Album review for Steve Hackett’s ‘Live Rails’

Steve Hackett Live RailsSteve Hackett
Live Rails
InsideOut Music
4 stars

By Michael Popke
There is no shortage of live Steve Hackett albums, but it made sense for the former Genesis guitarist to capture these 2009 and 2010 performances in London, Paris and New York. After all, they were in support of Hackett’s most critically acclaimed solo album in years, “Out of the Tunnel’s Mouth.” Six of that album’s eight tracks wound up on “Live Rails,” a two-CD, 20-song set that keeps the train theme chugging while also relying on early- and mid-period Genesis material, such as “Fifth of Firth,” “Los Endos” and “Blood on the Rooftops.”

Hackett eschews stage banter and lets his guitar do the talking, along with a crack five-piece band. An international-flavored intro builds excitement before Hackett and company launch into “Every Day” — a bouncy treat from 1979’s “Spectral Mornings,” anchored by Hackett’s definitive soloing. “Tubehead,” from “Out of the Tunnel’s Mouth,” boasts double-bass drumming bordering on metal and is one of the noisiest songs in the Hackett catalog (even recalling GTR).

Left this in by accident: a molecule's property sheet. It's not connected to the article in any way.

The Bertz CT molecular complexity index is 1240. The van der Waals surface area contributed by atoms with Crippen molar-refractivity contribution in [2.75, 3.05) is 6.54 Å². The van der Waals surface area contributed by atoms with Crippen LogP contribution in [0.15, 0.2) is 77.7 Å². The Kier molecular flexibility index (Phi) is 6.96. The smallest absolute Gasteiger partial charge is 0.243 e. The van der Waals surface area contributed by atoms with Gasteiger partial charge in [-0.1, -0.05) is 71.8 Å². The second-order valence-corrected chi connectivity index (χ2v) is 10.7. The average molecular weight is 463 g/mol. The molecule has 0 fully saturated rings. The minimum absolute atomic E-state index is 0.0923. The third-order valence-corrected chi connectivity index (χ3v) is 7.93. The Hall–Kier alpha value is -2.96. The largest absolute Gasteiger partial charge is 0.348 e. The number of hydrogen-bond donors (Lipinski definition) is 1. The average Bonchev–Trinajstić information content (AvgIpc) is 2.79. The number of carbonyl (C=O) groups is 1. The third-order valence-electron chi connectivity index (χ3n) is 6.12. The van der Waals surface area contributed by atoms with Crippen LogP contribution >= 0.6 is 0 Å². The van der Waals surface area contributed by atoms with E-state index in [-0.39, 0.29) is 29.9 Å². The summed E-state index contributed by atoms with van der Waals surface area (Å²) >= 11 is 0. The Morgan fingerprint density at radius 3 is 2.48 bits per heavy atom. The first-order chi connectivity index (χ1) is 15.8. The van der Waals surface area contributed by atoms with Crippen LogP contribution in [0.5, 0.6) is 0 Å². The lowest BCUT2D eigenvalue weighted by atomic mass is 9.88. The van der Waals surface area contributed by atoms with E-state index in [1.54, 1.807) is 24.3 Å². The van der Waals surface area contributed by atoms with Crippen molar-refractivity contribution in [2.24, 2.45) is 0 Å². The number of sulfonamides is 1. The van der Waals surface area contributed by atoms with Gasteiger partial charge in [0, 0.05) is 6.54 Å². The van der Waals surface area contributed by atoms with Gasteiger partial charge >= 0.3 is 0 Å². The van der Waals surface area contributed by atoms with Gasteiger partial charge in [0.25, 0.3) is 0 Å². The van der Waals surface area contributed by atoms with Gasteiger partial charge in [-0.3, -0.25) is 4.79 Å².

Some songs sound instantly familiar (“Ace of Wands,” “Fire on the Moon”), even if you’ve never heard them before; their arrangements are that rooted in the classic-prog tradition of Genesis and Yes — not that there’s anything wrong with that, as Hackett seldom misses with this material.

The Genesis songs, however, elicit the loudest applause. And there’s nothing wrong with that, either.

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